A Brief Introduction To Mezcal
If you haven’t tried Mezcal recently, or at all, you’ll probably be surprised to hear and taste how great it is! Its undeserved reputation largely comes from mass produced and marketed junk that makes its way to the US market. Made the traditional way it can hold its own with any of the finest distilled spirits in the world. But very little of the quality stuff seems to be available north of the border.
That’s probably because the traditional methods of manufacture limit production. Here’s a good primer on the history and manufacture of Mezcal. In short, quality Mezcals are made by hand from several year old agave, and many are made from wild rather than farmed plants. This makes them expensive and somewhat rare. Many distillers make less than 1,000 liters per year and some as few as 200.
Mezcal has many different ways of manufacture. The liquid can be distilled 1-3 times, aged (rested for a short time, “reposado”, or for longer “anejo”) or unaged (“joven”). The location, type of ground and species gives a different flavor. The variety in flavor isn’t as great as in Scotch Malt Whisky, but a good Mezcal that has been aged for less than a year can easily match up against a good quality Whisky aged 15 years or more!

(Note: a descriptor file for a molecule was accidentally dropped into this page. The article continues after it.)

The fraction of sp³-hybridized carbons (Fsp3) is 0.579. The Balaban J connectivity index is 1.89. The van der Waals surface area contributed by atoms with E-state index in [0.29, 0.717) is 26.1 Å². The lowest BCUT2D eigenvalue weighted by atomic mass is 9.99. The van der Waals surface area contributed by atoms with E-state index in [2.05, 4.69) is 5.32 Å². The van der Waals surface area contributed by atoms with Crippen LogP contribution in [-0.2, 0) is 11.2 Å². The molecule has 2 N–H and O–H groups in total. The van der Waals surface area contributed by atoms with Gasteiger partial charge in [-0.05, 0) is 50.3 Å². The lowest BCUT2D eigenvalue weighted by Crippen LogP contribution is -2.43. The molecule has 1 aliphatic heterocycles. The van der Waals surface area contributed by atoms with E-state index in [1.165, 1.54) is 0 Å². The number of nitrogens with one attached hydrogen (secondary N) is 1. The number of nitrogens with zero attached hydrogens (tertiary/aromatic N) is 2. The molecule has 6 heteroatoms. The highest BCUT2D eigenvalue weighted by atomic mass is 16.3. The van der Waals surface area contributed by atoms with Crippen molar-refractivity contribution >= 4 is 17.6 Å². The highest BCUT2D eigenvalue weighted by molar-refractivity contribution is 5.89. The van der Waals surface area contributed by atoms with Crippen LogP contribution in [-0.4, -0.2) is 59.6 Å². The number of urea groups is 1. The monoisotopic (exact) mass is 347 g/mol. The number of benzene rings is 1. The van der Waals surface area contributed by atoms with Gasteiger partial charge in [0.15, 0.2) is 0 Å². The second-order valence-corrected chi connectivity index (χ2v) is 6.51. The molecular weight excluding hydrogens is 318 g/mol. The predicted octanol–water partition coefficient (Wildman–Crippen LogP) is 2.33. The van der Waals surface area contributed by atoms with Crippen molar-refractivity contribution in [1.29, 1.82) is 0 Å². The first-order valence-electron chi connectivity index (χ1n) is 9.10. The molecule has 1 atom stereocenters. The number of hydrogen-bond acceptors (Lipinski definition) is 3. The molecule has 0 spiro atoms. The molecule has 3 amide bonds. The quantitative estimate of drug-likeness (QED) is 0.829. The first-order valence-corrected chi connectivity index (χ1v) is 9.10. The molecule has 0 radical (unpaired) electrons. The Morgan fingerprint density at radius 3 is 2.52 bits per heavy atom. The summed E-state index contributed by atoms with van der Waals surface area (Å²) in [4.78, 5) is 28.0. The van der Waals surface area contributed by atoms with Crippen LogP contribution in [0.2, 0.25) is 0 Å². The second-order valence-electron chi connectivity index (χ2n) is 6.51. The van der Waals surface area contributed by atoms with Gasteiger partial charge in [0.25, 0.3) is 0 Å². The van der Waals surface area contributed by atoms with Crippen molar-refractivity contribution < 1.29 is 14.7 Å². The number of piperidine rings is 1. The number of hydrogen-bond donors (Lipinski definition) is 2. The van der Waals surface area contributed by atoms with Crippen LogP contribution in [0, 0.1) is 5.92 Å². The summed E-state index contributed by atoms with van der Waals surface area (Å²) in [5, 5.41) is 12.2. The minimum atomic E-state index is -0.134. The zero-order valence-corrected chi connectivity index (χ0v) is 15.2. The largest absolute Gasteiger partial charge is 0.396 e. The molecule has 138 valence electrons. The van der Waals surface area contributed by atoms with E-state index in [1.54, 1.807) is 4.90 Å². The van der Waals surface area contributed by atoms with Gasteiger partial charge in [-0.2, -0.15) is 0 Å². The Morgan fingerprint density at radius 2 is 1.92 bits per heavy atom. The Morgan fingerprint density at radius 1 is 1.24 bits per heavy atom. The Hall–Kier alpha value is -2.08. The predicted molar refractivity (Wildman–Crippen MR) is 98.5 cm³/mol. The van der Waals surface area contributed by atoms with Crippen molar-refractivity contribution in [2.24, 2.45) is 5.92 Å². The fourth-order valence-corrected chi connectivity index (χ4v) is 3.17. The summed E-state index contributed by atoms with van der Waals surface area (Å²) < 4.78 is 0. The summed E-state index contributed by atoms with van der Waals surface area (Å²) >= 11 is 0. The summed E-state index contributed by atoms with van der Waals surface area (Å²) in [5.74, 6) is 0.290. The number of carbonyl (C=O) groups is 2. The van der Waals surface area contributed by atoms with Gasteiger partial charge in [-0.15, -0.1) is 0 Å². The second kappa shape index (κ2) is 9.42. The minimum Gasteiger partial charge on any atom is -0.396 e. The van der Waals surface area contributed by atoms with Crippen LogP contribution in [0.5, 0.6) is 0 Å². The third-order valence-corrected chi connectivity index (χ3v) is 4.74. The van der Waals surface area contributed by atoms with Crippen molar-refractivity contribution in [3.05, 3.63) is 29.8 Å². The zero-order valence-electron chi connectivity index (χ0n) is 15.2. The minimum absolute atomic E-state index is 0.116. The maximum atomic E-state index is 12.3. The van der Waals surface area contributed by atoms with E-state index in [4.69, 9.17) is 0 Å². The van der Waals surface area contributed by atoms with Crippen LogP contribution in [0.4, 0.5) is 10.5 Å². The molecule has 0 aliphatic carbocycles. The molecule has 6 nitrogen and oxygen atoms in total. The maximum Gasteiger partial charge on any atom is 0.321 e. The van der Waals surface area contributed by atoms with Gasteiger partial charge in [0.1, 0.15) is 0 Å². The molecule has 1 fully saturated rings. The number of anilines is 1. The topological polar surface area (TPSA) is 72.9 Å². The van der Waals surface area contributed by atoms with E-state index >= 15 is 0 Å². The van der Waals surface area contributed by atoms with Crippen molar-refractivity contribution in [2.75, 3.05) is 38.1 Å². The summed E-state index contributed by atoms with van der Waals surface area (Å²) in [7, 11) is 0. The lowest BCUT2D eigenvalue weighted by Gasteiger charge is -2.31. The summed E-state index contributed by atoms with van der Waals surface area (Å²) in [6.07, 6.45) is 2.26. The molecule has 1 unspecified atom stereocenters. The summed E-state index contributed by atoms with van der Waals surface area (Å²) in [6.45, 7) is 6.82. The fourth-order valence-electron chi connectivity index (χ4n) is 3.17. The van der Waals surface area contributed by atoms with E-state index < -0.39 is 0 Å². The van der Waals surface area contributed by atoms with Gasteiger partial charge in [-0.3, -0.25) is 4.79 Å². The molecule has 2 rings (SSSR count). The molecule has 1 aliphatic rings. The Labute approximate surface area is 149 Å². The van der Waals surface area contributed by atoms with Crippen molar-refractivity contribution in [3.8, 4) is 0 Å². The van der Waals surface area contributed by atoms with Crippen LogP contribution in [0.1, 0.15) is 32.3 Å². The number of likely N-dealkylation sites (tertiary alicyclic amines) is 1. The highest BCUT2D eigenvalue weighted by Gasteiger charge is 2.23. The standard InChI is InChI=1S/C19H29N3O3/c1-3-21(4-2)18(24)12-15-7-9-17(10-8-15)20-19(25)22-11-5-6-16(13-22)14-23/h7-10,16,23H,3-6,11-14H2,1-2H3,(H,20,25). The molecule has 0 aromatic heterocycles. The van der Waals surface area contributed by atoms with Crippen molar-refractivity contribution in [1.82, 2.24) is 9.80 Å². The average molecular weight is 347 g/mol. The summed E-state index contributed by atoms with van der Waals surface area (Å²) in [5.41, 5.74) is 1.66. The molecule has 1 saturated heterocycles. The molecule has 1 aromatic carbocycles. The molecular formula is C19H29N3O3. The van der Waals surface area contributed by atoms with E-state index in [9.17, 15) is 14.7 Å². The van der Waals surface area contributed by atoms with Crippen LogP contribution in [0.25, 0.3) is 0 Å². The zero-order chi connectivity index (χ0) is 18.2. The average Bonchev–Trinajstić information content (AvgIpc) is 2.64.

This is in contrast to the way Tequila is made. Tequila is mescal, made with blue agave, using a different process, and must be produced in the Tequila region. Typically the blue agave is only a couple of years before harvesting and production is cranked out in massive batches by machine. That doesn’t always make for a bad product, but most of the Tequilas and Mezcals you’re used to tasting in the US are definitely what you’ll get here.
Mezcal is served straight and with an orange slice to cleanse the pallet beforehand. First, eat the orange. Then take a small breath. Touch your lips to the liquid and take in just a bit – this is called a kiss. I’ts said that the first kiss is like a strange encounter. By the third you’re said to be in love.